What is a Palooza, you ask? Well, so did we. And while we can’t find a definition anywhere in any dictionary, it seems to be a shortened version of the word lollapalooza, which translates (loosely) to an amazing or extraordinary thing.
So, when we got an invitation to participate in the Prison Palooza at California Medical Facility in Vacaville, how could we say no? Anything that’s extraordinary or amazing involving a prison, we HAVE to be there for. Not to mention anything that lets me get a look at another part of a prison that I haven’t seen before, yeah, count me in. We’ve been doing a 12-week program at CMF for the last 6 or so years, and while I’ve walked most of the halls and been in several of the classrooms, chapels, gyms and the like, I hadn’t been ‘on the yard,’ at least not at CMF.
And for those of you who don’t know, ‘the yard’ is where it all happens in a prison. It’s where the residents congregate, recreate, excogitate, communicate, disseminate, pontificate, associate and sometimes even altercate with each other. (yeah, that last one was a word stretch) We came early, at 7 am, and settled in to talk to any and everyone about parole, rehabilitation, hearings, programs and basically get to know more of the men who live at CMF.
We’d come prepared, we thought, with about 200 slips for those who wanted to sign up for future sessions of R.I.S.E. (Rehabilitate, Implement, Succeed, Excel), our long-running 12 week course at CMF, but by noon all the sign up slips were gone, as were the over 100 copies of Lifer-Line, and most of the other pamphlets and informational treatises on a number of parole-related subjects. The foot traffic was often a traffic jam—everyone had a myriad of questions.
Several other agencies were there as well, including DAPO (parole) and the BPH, Social Security Administration and a handful of other non-profits running groups and classes at CMF. And while we haven’t yet had the chance to check in with the folks we know from those other organizations, we do know that BPH was sending folks our way for information on programs, both in person and by mail.
CMF is a medical facility, and has, among other divisions, a hospice component. And perhaps that’s one of the things that struck me the most—the number of disabled, ill, aged and truly incapacitated men that our society still keeps behind bars and wires. Many of the patients were being cared for by other inmates, the ‘gold coats’ (hospital and hospice workers) and others, who maneuvered wheelchairs through the crowds, made sure their charges were protected from the often-chilly wind whipping across the yard that day and constantly talking with them, collecting handouts, papers, information the patients asked for. One of our students brought his charge over to meet us, a man clearly in the last stages of his life, but beaming a huge smile, enjoying being outside, once again in the hustle and bustle of life. He was unbelievably frail, almost too weak to speak, but JoJo, our student and his caretaker, was laser-focused on this man’s needs, exquisitely solicitous of his care and comfort.
The care shown by JoJo’s actions, expressions and demeanor are one of my lasting memories of that day. JoJo has an LWOP sentence. When we first met him in RISE he expressed his resignation to spend his life in prison. But JoJo has found new hope and purpose, in part because of what he learned about himself in RISE and, I think, in part because he sees the contribution he can make through his work in hospice. He’s working on a commutation petition; one we will support in every way we can.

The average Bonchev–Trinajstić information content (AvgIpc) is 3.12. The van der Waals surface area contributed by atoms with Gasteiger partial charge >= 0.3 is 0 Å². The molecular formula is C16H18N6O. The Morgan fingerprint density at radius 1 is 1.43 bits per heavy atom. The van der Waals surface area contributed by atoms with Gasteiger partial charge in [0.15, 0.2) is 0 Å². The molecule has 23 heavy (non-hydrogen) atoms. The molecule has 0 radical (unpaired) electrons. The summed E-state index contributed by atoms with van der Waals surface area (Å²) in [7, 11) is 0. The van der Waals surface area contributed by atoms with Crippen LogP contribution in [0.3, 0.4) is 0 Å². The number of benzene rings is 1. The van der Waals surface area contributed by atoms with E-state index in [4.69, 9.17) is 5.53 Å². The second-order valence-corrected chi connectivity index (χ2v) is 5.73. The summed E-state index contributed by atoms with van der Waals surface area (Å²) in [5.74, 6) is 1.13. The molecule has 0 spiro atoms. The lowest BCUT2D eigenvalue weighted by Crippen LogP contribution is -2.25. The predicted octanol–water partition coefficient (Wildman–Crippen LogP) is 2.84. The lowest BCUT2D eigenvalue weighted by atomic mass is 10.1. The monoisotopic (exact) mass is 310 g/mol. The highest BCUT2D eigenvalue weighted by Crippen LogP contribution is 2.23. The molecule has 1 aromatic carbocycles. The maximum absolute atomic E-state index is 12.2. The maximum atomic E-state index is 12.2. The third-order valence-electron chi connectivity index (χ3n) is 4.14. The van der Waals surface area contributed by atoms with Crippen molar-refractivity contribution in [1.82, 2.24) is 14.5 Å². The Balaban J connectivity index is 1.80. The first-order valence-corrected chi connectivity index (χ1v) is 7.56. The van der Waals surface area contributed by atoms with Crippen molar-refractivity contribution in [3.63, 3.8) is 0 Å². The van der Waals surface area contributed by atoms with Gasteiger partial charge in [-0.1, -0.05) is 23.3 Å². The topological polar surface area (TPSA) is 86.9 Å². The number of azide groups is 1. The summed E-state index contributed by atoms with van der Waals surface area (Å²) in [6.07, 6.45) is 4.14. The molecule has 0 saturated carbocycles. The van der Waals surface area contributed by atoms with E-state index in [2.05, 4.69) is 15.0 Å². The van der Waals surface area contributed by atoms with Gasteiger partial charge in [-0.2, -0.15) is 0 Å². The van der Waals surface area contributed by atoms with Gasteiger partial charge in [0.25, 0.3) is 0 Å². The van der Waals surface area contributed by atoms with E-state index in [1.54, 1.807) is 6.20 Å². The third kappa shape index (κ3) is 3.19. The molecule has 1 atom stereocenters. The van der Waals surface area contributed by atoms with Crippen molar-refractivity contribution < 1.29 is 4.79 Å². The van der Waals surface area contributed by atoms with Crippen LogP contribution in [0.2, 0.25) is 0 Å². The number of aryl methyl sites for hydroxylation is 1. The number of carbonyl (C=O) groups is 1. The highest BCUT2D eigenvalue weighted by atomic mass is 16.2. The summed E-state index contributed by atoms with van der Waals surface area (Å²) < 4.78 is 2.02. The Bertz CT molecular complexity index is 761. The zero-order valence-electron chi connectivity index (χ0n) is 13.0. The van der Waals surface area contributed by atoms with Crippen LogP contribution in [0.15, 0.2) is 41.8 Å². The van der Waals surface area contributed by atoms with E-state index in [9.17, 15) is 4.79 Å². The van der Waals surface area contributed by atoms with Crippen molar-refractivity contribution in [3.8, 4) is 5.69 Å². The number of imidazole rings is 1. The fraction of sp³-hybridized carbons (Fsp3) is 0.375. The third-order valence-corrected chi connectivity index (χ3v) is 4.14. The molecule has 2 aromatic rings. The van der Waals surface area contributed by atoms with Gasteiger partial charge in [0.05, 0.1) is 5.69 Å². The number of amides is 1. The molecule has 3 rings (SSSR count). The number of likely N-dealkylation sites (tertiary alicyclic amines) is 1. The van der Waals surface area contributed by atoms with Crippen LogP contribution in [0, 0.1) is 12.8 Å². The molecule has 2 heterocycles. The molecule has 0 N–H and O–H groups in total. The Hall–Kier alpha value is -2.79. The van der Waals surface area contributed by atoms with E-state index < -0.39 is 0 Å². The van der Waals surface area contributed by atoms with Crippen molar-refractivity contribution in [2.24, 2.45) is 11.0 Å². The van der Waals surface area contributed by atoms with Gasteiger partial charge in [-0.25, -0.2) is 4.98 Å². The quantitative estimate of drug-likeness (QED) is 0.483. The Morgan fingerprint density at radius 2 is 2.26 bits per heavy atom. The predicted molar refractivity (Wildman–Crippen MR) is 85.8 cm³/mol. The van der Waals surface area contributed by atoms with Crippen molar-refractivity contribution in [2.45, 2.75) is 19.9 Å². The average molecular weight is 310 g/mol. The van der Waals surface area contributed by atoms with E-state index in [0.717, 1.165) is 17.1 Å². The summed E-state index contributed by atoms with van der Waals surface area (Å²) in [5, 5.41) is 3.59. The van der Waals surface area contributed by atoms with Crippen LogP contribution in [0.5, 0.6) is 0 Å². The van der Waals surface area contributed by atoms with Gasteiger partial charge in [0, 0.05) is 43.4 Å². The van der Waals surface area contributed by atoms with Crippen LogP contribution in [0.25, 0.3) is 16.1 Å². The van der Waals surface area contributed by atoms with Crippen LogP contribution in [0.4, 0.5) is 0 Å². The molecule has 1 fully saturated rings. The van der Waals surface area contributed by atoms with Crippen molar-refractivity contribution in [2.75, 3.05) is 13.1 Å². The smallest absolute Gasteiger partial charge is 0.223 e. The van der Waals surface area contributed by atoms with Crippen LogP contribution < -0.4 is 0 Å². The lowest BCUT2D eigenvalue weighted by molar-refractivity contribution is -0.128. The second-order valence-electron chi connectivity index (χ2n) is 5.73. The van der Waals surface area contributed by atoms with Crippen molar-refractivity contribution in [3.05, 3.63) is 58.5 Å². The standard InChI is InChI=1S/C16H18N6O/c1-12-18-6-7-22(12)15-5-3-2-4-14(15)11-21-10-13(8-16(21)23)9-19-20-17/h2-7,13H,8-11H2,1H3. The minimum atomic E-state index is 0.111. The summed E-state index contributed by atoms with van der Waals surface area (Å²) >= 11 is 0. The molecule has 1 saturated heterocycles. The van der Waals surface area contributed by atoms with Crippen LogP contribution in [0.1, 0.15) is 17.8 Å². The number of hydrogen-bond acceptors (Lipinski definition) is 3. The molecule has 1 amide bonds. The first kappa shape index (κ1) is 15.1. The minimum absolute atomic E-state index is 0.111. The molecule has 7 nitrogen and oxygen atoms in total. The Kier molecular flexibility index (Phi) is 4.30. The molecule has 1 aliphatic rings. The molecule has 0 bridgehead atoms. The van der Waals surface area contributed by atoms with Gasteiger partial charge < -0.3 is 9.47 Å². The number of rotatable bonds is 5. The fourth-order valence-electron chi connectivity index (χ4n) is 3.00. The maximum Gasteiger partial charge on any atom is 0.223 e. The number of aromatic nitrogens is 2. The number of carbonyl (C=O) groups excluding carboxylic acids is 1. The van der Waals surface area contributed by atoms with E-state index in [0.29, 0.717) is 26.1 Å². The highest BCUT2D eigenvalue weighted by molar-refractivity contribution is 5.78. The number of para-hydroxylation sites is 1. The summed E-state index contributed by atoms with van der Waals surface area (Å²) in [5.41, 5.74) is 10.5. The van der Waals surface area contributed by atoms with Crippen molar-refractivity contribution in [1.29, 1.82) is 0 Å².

There are about 2 dozen condemned men housed at CMF, or at least that’s their sentence from the courts. We met several of them, some of them signed up for RISE, because while the court system seems intent on killing them, they haven’t given up on themselves and life. And neither have we.
One of these, living under a sentence of death, is now disabled and wheelchair bound. He was attended by another of our RISE students, another man with an LWOP sentence. I was privileged that they shared with me some of their dark humor observations about the two death sentences, ‘the long and the short,’ humor they use to get through the days that could otherwise be unbearable. These men are changed, and I want to see them given a chance to share their hard-won knowledge of life, self and responsibility with others.
As to the Palooza’s intent, to promote interaction between the inmate population and other stakeholders (think staff and ‘vendors,’ like us)—well, that was likely a mixed bag. There was plenty of interaction and discussion between residents and people in the informational booths and tables. And yes, there were games set up on the yard providing opportunities for prisoners and staff to compete—but most of those tossing the bean bags and the like were clearly incarcerated, though toward the end of the day there were a few players who might have been staff, notably, however, none in unforms.
The bands offered a wide variety of live music and were a popular draw throughout the afternoon, an infrequent diversion most of the men seemed to enjoy. And certainly, there were efforts to make the day less custody conscious, with most of staff on the yard dressed in black shirts and chinos, not the usual unform and CMF’s warden out walking and talking with everyone, from early in the morning through the day.
There will be more Paloozas, as this event seems to be one of the lead ups to Gov. Newsom’s plan to ‘reimagine’ CDCR, corrections and prisons in California. And we’ll be there whenever we can, meeting more lifers and sharing more hope.